By Katrina Schwartz
Advanced Placement courses have long been the standard for high achievement in high school. The classes are modeled on college courses and are meant to represent the difficulty and breadth of material that students are expected to handle when they get to college. For that reason, some colleges give in-coming freshman credits or allow them to pass out of introductory courses if they score a three or above on the AP test (it’s scored from one to five).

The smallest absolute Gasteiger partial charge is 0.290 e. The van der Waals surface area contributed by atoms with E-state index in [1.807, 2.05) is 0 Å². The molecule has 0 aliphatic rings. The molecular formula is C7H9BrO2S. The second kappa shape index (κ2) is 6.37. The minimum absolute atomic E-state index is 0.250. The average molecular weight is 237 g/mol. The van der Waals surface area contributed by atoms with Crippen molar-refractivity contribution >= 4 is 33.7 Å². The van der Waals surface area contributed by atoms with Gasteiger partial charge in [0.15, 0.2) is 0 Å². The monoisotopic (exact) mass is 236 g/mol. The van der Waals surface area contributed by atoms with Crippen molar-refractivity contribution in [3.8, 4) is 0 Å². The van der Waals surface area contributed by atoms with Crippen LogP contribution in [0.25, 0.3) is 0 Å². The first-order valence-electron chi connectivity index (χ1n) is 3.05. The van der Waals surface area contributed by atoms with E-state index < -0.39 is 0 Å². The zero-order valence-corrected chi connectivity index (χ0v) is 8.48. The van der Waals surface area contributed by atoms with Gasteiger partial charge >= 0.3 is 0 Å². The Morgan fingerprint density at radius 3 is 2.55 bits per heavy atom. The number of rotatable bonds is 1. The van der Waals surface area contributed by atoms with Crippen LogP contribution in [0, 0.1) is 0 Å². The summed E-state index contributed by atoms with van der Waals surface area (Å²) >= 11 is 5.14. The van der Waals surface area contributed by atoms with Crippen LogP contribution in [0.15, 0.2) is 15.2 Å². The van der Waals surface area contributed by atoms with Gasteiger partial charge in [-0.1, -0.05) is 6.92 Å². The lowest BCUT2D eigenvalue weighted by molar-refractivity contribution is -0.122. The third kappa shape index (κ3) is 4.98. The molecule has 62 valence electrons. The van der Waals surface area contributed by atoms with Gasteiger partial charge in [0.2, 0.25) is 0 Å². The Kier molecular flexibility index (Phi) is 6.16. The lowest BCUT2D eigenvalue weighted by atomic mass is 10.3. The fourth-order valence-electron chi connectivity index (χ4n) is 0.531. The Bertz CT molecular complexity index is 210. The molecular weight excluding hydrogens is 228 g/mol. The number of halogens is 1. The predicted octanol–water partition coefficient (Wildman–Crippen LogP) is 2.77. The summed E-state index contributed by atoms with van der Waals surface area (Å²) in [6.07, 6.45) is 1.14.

In many schools, AP classes are more popular than ever, as students seek a leg up in the competitive college admissions process. But now, some of the most elite schools in the country are opting out of the AP frenzy, saying they can design better and more rigorous courses on their own that won’t force them to adhere to someone else’s curriculum and timeline and force teachers to teach to the test. And, instead of replicating a college level course in high school, they say they can go one better – partnering with local colleges so their students get the real deal.